The state Medical Examining Board Tuesday placed a Westport doctor on probation for abusing alcohol and continued a requirement that a Woodbridge pulmonologist who had sexual contact with two women during medical exams have a chaperone present when examining female patients. The board unanimously rejected a request from the pulmonologist, Dr. Sushil Gupta, that the chaperone requirement be dropped. His lawyer, James Biondo of Stamford, wrote to the board that the restriction was keeping Gupta from gaining privileges at a hospital. Biondo wrote that Gupta will never stop using a chaperone even if the restriction is lifted because Gupta “will forever be at risk for a predatory patient given his history.”
At the meeting, Biondo said Yale New Haven Hospital and Griffin Hospital have rejected Gupta’s request for privileges, creating a hardship when Gupta’s patients are hospitalized. Over the objections of state Department of Public Health lawyers, the board reinstated Gupta’s medical license in 2013 and placed it on probation for one year.
The state Medical Examining Board on Tuesday disciplined six doctors, including fining a Norwalk doctor $5,000 for prescribing high doses of opioids to a prison inmate and other patients without proper safeguards. The board also suspended the license of a family medicine physician from Westport, saying his excessive drinking of alcohol presents a “clear and immediate danger” to the public. In the Norwalk case, the board also reprimanded Dr. Martin Perlin and limited his ability to prescribe painkillers. Between 2013 and 2015, Perlin prescribed high doses of opioids without adhering to standard safeguards, state Department of Public Health records show. One of the patients was incarcerated during the time that Perlin prescribed drugs for him, the records show.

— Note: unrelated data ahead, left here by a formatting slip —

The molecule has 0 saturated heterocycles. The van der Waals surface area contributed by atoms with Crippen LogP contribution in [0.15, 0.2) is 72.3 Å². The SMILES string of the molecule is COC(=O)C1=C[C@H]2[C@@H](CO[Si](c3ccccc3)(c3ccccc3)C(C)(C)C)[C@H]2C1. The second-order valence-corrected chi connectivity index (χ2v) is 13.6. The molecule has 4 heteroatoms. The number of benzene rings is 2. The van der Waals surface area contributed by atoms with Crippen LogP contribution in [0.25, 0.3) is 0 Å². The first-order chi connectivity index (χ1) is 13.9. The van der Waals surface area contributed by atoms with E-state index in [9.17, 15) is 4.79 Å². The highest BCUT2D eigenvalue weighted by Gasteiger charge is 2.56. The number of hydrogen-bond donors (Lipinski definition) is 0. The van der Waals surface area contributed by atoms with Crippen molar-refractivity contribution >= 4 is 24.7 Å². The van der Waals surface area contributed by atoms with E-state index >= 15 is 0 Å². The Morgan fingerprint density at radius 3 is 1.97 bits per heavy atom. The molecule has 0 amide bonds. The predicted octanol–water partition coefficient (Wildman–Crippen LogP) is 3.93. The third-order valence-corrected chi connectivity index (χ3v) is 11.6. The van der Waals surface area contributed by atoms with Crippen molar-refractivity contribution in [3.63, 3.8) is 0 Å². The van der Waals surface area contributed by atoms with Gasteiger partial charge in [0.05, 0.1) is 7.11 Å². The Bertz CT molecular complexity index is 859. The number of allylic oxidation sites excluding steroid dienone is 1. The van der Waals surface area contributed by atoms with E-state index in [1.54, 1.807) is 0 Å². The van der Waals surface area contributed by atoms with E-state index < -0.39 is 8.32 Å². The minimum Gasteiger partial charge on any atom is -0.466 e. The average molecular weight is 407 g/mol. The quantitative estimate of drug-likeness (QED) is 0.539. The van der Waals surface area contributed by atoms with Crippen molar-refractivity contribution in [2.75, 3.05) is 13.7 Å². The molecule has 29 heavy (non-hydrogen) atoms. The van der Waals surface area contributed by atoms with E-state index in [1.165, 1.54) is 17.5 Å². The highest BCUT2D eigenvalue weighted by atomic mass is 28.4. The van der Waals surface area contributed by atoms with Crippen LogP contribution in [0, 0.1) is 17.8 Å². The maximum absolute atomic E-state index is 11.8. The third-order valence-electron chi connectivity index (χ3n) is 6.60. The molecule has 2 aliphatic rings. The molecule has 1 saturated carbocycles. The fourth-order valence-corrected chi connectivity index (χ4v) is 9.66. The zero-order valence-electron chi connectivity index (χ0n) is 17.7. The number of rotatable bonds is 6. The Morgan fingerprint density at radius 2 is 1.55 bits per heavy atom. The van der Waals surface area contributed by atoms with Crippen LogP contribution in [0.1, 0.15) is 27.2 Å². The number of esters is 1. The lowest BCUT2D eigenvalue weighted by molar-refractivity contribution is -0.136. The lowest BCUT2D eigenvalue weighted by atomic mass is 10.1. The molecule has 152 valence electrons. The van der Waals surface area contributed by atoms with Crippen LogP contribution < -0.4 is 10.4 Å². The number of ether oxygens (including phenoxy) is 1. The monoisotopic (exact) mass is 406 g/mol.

A Stamford doctor has surrendered his Connecticut medical license rather than face disciplinary charges for letting two unlicensed men perform liposuction on two unsuspecting patients at his spa in Stamford in 2011. Dr. Marlon Castillo voluntarily surrendered his license Feb. 29, according to a consent order presented to the state Medical Examining Board Tuesday. The board agreed to drop the pending charges against Castillo, who was convicted in New York in 2014 for aiding or abetting in the unauthorized practice of unlicensed medicine. The board dropped the charges on the advice of lawyers from the state Department of Public Health, who said that continued prosecution of the case was unnecessary because Castillo no longer has a medical license.